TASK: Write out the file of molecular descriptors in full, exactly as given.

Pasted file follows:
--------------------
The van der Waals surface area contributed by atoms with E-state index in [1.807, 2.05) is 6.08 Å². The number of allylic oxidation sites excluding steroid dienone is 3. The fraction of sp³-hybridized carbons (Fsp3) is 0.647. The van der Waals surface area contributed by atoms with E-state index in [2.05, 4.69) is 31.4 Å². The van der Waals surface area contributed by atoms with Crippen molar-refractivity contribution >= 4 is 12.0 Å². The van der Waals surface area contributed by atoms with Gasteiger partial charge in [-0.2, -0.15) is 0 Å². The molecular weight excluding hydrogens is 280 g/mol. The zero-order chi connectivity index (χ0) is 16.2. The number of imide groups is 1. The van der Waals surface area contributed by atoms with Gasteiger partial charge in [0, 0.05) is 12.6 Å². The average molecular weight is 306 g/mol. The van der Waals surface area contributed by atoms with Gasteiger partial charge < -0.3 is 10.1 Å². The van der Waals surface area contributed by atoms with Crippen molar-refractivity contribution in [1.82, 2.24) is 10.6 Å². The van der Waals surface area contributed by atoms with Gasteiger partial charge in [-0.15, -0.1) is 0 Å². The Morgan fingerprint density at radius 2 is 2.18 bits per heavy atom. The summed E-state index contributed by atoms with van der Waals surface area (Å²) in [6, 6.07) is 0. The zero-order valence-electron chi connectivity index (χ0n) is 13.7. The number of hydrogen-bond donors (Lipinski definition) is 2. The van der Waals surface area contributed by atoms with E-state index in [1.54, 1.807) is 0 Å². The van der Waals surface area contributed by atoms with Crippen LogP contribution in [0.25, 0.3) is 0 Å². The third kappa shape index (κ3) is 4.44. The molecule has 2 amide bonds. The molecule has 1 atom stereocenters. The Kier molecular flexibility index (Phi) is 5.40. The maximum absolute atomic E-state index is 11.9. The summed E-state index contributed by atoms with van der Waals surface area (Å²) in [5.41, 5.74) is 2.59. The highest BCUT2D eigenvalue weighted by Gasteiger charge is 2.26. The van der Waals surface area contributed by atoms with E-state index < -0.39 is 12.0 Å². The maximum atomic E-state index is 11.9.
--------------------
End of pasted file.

The van der Waals surface area contributed by atoms with E-state index in [1.807, 2.05) is 6.08 Å². The number of allylic oxidation sites excluding steroid dienone is 3. The fraction of sp³-hybridized carbons (Fsp3) is 0.647. The van der Waals surface area contributed by atoms with E-state index in [2.05, 4.69) is 31.4 Å². The van der Waals surface area contributed by atoms with Crippen molar-refractivity contribution >= 4 is 12.0 Å². The van der Waals surface area contributed by atoms with Gasteiger partial charge in [-0.2, -0.15) is 0 Å². The molecular weight excluding hydrogens is 280 g/mol. The zero-order chi connectivity index (χ0) is 16.2. The number of imide groups is 1. The van der Waals surface area contributed by atoms with Gasteiger partial charge in [0, 0.05) is 12.6 Å². The average molecular weight is 306 g/mol. The van der Waals surface area contributed by atoms with Gasteiger partial charge < -0.3 is 10.1 Å². The van der Waals surface area contributed by atoms with Crippen molar-refractivity contribution in [1.82, 2.24) is 10.6 Å². The van der Waals surface area contributed by atoms with Gasteiger partial charge in [-0.15, -0.1) is 0 Å². The Morgan fingerprint density at radius 2 is 2.18 bits per heavy atom. The summed E-state index contributed by atoms with van der Waals surface area (Å²) in [6, 6.07) is 0. The zero-order valence-electron chi connectivity index (χ0n) is 13.7. The number of hydrogen-bond donors (Lipinski definition) is 2. The van der Waals surface area contributed by atoms with E-state index in [1.54, 1.807) is 0 Å². The van der Waals surface area contributed by atoms with Crippen LogP contribution in [0.25, 0.3) is 0 Å². The third kappa shape index (κ3) is 4.44. The molecule has 2 amide bonds. The molecule has 1 atom stereocenters. The Kier molecular flexibility index (Phi) is 5.40. The maximum absolute atomic E-state index is 11.9. The summed E-state index contributed by atoms with van der Waals surface area (Å²) in [5.41, 5.74) is 2.59. The highest BCUT2D eigenvalue weighted by Gasteiger charge is 2.26. The van der Waals surface area contributed by atoms with E-state index < -0.39 is 12.0 Å². The maximum atomic E-state index is 11.9.